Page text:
Whilst Covid-19 pandemic lockdown measures have caused an unprecedented reduction in transport activity on our roads, giving rise to a corresponding decrease in ground level air pollution, a recent study has concluded that a quarter of UK homes are in areas with dangerous levels of pollution.

A nationwide study commissioned by the Central Office of Public Interest (COPI) assessed the levels of pollution across the UK. The COPI is said to be a "non-profit creative industry alliance", with the aim of deepening "public understanding on issues that matter to people, but the Government no longer seems too concerned about."

Imperial College London carried out the study. The study analysed pollution levels within 20 metre x 20 metre squares across the UK. The study concluded that the levels of pollution at the doorsteps of 8 million homes across the UK exceeded at least one of the World Health Organisation's recommended limits for particulate matter or nitrogen dioxide. Anyone can access the study's analysis for their own postcode.

The COPI also commissioned an opinion from an unnamed QC, who has concluded that there is a "strong argument" that estate agents would be breaching the Consumer Protection from Unfair Trading Regulations 2008, if they fail to inform prospective buyers that pollution outside a property could harm health. By extension, could this "strong argument" have an impact on the obligations on surveyors and solicitors, who owe duties of care to their clients, to warn them of risks in proceeding with a purchase?

A recent article in The Times included a quote from the Property Ombudsman, who agreed that consumers should be aware of air pollution information before making a decision on purchasing or leasing a property and that it is information that all sellers/landlords should be providing to prospective buyers/tenants.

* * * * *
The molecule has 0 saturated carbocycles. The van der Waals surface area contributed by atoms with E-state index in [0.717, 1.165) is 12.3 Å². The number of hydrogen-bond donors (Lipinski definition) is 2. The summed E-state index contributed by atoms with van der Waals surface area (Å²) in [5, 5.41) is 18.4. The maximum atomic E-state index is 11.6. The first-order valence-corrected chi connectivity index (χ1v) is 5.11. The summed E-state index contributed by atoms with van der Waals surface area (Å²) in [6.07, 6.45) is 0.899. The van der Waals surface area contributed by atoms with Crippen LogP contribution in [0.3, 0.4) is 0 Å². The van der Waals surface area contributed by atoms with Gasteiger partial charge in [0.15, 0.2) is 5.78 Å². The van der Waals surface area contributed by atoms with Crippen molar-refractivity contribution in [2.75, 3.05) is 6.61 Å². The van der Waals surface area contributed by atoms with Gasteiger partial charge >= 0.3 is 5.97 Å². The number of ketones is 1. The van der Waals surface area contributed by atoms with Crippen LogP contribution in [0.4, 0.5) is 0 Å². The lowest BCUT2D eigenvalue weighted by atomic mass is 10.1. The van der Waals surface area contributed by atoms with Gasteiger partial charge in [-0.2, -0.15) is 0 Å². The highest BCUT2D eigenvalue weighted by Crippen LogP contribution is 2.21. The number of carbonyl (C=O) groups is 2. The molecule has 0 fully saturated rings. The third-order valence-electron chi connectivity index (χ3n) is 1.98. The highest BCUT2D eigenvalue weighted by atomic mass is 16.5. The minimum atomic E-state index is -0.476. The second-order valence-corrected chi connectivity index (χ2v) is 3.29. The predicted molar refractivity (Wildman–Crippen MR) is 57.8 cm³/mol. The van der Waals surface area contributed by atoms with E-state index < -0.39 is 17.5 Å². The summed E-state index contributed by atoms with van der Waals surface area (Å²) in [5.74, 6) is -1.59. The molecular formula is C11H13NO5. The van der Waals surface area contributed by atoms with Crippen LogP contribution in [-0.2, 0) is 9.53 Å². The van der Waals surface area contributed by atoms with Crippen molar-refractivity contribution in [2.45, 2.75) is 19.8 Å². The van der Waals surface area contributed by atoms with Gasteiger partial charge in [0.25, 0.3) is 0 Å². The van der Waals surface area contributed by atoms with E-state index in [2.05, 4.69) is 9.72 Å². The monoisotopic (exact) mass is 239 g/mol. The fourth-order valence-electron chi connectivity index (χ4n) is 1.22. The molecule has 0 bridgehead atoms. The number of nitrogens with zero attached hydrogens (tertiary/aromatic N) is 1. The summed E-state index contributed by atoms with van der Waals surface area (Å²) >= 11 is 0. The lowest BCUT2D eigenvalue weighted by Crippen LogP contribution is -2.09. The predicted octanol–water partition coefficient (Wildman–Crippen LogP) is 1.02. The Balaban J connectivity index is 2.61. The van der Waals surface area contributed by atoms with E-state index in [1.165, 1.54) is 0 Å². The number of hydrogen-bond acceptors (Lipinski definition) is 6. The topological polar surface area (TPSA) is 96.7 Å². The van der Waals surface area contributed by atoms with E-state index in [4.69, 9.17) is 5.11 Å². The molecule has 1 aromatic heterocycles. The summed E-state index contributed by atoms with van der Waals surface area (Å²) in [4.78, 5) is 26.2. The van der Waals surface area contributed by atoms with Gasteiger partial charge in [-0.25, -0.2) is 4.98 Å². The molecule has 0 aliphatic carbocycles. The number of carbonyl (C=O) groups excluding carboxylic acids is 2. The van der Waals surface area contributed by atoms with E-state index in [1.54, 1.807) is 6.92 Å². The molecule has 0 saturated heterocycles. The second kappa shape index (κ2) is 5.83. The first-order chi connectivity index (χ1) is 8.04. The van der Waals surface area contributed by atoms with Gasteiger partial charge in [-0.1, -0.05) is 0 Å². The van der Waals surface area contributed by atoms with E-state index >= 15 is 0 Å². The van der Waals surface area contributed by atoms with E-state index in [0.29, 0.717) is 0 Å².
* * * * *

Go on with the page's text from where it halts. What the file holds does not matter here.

If such information is available to those who owe duties of care to consumers, it may follow that it requires to be disclosed to them. Accordingly, consideration ought to be given to whether consumers are entitled to be informed, prior to purchasing or leasing a property, about the information relative to air pollution at the property.

On the basis that there is said to be a "strong argument" that those selling or leasing property may be in breach of the Consumer Protection from Unfair Trading Regulations 2008, if they fail to inform buyers/tenants of the pollution levels outside a property, the risk of a potential claim should be considered seriously.

It is possible that claims under this head could gain traction in Scotland by disgruntled consumers coming together and seeking permission to raise group proceedings in the Court of Session. Group proceedings are likely to be attractive where individual claims are of minimal or low value, but pursuers can join together to pool the time, expense and effort required, using one legal team in a single action. Such claims will often be capable of attracting third party funders, so removing all financial risk from the pursuers in the event that they are unsuccessful.

If you are an estate agent, surveyor or solicitor providing real estate services, you should consider the steps you may be able to take to prevent or minimise exposure to such claims when advising about the sale or lease of residential property.


Craig Watt

Partner & Solicitor Advocate

Joyce Cullen